Samaritan Woman — Sironi
Samaritan Woman — Sironi
Jesus and the Samartian Woman — Stephen Broadbent Chester Cathedral, England
Located 3/4 mile south of Nablus, Jacob’s Well is where Jesus met the Samaritan woman who offered Him a drink of water. Jacob dug the well for himself, his children, and his flock on a plot of land he bought upon his return from Mesopotamia. The Crusaders restored it over the well. Today, it stands within the walled complex of the Greek Orthodox Monastery.
“Communication is primarily an emotional process not an intellectual one.”
We think because we said the facts clearly. We have communicated, but the quality of one’s communication is the response one gets.
Communication has three aspects:
1. DIRECTION: People can only hear us if they moving toward us. So long as we are chasing them, the message never catches up. To communicate we have to change the emotional climate to encourage them to turn toward us.
2. DISTANCE: To communicate one must have appropriate distance.
Too Far: too distant to be able to hear.
Too Close: So close can’t hear. If two cells of the same kind come too close one of them will disintegrate. The more passive cell will decompose.
3. ANXIETY: The higher the anxiety the less one can hear. Mental activity is not the same as thinking. Reactivity is not the same as hearing and responding.
In today’s Gospel lesson the conversation between Jesus and the Samaritan woman, illustrates the very point I want to make: communication is an emotional process.
It was a conversation that should have never taken place.
In 721 BC the northern 10 tribes of Israel were conquered by the Assyrians and deported, never to return to their homeland. The Assyrians repopulated Israel with five different peoples deported from their homelands. The two remaining Jewish tribes lived on in the Southern Kingdom of Judah. The five peoples relocated by the Assyrians intermarried with the remnant of the Israelites left behind. Their descendants were the Samaritans. The Jews in Judah considered the Samaritans, mongrels and worse. So the Samaritans built a temple on Mt. Gerizim to rival the temple in Jerusalem where they were not welcome.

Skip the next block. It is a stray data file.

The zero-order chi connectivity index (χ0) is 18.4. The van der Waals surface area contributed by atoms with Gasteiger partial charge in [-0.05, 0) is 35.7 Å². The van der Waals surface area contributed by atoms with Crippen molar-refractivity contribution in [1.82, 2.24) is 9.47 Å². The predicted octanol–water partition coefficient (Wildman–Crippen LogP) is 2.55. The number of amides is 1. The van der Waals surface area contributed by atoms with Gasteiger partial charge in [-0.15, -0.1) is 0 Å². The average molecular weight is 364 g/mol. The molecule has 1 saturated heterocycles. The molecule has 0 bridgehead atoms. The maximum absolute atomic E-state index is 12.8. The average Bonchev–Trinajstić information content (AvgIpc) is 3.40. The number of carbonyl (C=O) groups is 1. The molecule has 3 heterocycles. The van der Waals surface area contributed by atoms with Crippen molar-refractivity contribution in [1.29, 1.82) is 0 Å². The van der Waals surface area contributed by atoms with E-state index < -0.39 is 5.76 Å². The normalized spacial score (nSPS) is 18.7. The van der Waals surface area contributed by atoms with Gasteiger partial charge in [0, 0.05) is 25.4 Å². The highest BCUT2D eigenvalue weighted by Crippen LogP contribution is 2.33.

In Jesus’ day, Jews would travel around Samaritan (doubling the distance) to avoid dealing with Samaritans. But Jesus and his disciples, on their way to Galilee from Jerusalem, traveled though Samaria and stopped at Sycar. The disciples go into town. Jesus waited by the well. It is now noon.
A Samaritan woman comes out to get water at Jacob’s well. We know where that well is today. It is 105 feet deep and it is the well that Jacob dug there.
Notice the emotional process that takes place between Jesus and the woman.
1. DIRECTION: She moves toward him
Jesus: “Give to me to drink!” The question gets her to move toward him and a dialogue ensues.
Woman: How is it that you, a Jew, as a drink of me, a woman of Samaria.
Jesus: “If you knew the gift of God and who it is that is saying to you, ‘Give me a drink, you would have asked him and he would have given you living water.”
2. DISTANCE: She moves into range to communicate.
Woman: “Sir you have no bucket and the well is deep, where will you get living water? Are you greater than our ancestor Jacob? Who gave well and with his sons and flocks drank from it?”
Jesus: “Whoever drinks of this water will be thirsty again – but those who drink of the water I give will never be thirsty. The water, I give will become in them a spring of water gushing us to eternal life!”
[This gets her where she lives. It is a most powerful image. She was tired of coming for water in the heat of the day. Most women drew water early in the morning or late in the afternoon.] She comes nearer. The distance closes.
3. ANXIETY: Her anxiety now kicks in.
Jesus: “Call your husband.”
Woman: “I have no husband.”